[cnn-photo-caption image=http://i2.cdn.turner.com/cnn/2010/images/09/30/sallybetter.093010.cnn.jpg caption="Sally Massagee sit down with CNN's Anderson Cooper and Dr. Sanjay Gupta on Thursday night's AC360°." width=300 height=169]
AC360° Digital Producer
Editor's Note: Watch Sally Massagee's sit down with Anderson Cooper and Dr. Sanjay Gupta
New York (CNN) - A woman who suffered for years from a mysterious disorder that caused out-of-control muscle growth tells CNN's Anderson Cooper that her life is finally returning to normal.
Four years ago, Sally Massagee began a medical quest, with the support of her family, to find help for her unexplained disorder.
She headed first to Duke University Medical Center. For two years, she saw doctor after doctor and had test after test, but no one at Duke could figure out what was happening to her body. After Duke came up empty, Massagee applied to the the Mayo Clinic in Rochester, Minnesota. But they rejected her because she did not have a diagnosis.
In 2008, she got a glimmer of hope. With a referral from her endocrinologist from Duke, she was accepted into the Undiagnosed Diseases Program at the National Institutes of Health.
After undergoing a battery of tests at UDP, Massagee had a long and nerve-wracking wait. And, in May of last year, she got the call she'd hoped for - her mystery was solved. The elite group of scientists and doctors at the UDP discovered that abnormal proteins which normally attack the organs, were, instead, attacking Massagee's skeletal muscles and causing every muscle in her body to grow out of control. Once she was diagnosed, Massagee had chemotherapy and a stem cell transplant to help fight the disorder which has no cure.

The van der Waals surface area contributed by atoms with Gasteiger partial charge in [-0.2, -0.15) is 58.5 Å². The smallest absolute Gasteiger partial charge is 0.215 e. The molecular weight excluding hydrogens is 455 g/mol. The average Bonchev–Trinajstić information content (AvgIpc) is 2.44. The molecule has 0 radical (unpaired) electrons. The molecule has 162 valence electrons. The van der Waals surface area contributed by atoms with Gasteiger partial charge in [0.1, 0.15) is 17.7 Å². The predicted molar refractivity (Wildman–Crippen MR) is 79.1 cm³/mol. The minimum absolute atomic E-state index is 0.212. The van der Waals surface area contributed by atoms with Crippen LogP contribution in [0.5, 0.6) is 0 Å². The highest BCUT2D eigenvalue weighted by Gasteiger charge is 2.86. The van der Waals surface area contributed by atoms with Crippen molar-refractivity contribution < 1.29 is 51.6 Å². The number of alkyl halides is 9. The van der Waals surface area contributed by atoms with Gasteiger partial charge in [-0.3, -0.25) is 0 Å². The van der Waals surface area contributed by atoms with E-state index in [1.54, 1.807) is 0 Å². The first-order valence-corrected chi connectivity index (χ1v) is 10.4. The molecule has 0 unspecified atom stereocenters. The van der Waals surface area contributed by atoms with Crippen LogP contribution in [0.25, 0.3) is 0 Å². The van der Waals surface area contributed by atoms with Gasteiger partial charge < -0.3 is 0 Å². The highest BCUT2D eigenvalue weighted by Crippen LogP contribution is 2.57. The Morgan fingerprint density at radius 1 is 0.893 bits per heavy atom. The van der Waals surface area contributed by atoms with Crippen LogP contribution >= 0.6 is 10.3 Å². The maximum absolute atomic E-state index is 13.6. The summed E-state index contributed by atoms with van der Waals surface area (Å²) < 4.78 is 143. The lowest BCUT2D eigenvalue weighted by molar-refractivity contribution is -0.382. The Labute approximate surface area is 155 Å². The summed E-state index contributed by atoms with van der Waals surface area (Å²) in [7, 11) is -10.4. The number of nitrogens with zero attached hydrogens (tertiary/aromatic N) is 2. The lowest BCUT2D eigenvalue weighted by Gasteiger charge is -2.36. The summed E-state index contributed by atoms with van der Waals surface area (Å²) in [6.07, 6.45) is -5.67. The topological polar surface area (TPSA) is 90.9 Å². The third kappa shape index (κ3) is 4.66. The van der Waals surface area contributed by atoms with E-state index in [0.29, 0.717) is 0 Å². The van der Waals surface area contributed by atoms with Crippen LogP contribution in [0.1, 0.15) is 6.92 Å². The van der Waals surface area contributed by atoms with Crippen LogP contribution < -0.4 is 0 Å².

Related: Woman bulks up uncontrollably
"I feel normal now," Massagee tells Anderson Cooper in an exclusive interview that airs Thursday on AC360°, "I feel a hundred percent which is really great."
CNN Chief Medical Correspondent Dr. Sanja Gupta joined Massagee for the sit down and explained that her bulking muscles were far from a blessing.
"The protein is actually making her muscles probably weaker," Gupta told Cooper about Massagee's former condition. Notwithstanding the excessive muscle growth, "she's not getting stronger," Gupta said, "She's getting less limber, weaker. And just the simplest things become impossible to do. It can get worse than that even. Those muscles can get so big that they can start to actually crush somebody, including the rib cage and some of the internal organs . . . That's how bad it can get."
Watch a special hour-long version of AC360°'s "Doctor Detectives" Friday, October 1 on CNN at 8 p.m. and again at 11 p.m.
–AC360° Producer MaryAnne Fox contributed to this report.
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